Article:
Thumb Hypoplasia and Aplasia | Diagnosis & Treatments

How is an underdeveloped or absent thumb diagnosed?

  • Thumb hypoplasia and aplasia are usually detected during your baby’s first newborn exam.
  • Seeing this deformity will prompt your child's doctor to look for other deformities that are sometimes associated with this condition.
  • An x-ray can help doctors examine the internal structures of your child’s thumb.
  • Other tests will depend on whether the doctor believes the thumb deformity is associated with another condition.

How is an underdeveloped or absent thumb treated?

Since the thumb is responsible for about half of a person's hand function, children born with underdeveloped thumbs need to be closely evaluated.

While most surgeons recommend an operation to correct the problem in cases where your child's hand's function is impaired, your feelings and attitudes about the procedures will be taken into account.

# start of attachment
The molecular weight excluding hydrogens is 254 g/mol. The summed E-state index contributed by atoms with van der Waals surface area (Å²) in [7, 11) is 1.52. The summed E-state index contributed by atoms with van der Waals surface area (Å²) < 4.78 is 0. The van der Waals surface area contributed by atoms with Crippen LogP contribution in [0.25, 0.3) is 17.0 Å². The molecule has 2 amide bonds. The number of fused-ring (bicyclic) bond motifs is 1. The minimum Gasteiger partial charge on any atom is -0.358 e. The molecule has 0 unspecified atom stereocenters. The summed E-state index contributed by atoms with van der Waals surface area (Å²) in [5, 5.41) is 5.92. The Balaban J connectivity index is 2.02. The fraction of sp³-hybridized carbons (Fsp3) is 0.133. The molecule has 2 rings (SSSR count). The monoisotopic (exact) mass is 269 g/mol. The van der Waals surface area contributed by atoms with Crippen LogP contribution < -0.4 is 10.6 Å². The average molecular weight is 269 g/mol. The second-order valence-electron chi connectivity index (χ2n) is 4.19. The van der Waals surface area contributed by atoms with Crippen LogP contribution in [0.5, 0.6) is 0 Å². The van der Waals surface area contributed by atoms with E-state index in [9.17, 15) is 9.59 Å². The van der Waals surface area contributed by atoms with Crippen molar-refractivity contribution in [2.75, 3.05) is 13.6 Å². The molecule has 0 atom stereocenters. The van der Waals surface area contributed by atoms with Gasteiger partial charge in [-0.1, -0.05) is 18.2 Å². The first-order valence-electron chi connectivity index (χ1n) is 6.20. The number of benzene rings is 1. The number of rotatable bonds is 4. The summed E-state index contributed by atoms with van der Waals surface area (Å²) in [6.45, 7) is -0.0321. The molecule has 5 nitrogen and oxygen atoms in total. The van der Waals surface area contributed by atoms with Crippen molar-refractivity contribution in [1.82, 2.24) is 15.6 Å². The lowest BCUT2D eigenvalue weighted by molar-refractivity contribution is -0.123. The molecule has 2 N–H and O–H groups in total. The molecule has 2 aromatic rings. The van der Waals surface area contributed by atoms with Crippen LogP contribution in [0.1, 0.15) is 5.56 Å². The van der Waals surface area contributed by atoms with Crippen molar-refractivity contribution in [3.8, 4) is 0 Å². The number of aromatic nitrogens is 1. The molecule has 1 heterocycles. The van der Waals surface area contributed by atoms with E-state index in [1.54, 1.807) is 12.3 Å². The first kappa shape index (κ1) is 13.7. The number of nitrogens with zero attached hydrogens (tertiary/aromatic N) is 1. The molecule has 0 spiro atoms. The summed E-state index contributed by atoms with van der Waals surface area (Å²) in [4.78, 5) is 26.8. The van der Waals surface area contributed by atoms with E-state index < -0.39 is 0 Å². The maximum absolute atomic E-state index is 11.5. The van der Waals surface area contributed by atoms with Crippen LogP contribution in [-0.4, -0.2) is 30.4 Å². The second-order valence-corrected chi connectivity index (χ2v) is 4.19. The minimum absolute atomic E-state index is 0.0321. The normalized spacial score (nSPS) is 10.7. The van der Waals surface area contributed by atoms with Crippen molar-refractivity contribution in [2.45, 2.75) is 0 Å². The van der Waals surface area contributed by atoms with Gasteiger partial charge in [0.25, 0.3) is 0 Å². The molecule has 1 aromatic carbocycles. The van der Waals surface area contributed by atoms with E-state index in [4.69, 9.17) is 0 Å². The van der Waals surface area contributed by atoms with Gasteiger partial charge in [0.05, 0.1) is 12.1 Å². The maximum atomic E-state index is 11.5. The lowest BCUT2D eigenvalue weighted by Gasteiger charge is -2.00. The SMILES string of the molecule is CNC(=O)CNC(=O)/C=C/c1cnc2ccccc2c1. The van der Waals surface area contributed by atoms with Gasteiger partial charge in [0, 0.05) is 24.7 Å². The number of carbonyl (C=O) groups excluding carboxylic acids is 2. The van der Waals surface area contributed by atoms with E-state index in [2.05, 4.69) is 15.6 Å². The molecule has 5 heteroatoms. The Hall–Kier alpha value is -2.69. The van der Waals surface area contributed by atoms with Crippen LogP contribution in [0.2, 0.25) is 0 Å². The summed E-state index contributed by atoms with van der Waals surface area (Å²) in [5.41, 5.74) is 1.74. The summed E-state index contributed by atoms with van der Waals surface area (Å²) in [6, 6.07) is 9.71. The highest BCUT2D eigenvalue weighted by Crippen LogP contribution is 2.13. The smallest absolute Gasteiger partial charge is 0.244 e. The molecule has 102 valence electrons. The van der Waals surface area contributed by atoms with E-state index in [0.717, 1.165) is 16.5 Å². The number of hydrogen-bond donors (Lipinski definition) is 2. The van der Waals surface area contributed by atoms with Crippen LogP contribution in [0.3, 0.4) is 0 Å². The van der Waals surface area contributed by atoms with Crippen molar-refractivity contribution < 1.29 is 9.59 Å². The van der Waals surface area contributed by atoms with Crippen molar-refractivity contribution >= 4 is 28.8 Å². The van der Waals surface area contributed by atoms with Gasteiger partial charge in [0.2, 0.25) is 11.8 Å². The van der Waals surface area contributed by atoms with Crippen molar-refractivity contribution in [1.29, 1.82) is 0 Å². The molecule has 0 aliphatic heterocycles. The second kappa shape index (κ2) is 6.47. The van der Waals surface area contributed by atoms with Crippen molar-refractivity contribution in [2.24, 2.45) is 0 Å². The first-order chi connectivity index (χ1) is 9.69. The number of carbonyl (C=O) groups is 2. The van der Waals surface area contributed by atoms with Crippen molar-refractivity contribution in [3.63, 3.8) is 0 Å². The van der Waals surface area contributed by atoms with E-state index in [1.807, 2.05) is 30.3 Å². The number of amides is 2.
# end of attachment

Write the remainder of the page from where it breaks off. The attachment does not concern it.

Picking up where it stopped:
If there are no other pressing medical concerns that need to be addressed, surgery is generally performed when your child is between 6 and 18 months old.

Here's a general description of treatment options that your child's doctor will discuss with you:

  • Occupational therapy: If your child has a mild case of thumb hypoplasia in which the thumb is slightly shorter or the web space between the thumb and index finger is slightly tighter than normal, surgery may not be necessary and occupational therapy is recommended.
  • Reconstruction of the thumb: This may involve one operation to accomplish the following:
    • release the tight web space between the thumb and index finger using skin grafts
    • stabilize the middle joint through ligament reconstruction
    • improve function and stability by transferring a tendon from another part of the hand.
  • Pollicization: This procedure is used when your child has no thumb or when the hypoplasia is more severe. The operation involves creating a functional thumb by transferring another finger (usually the index) to the thumb position.

What's my child's long-term outlook?

After surgery (or occupational therapy in mild cases), your child's thumb should function very well.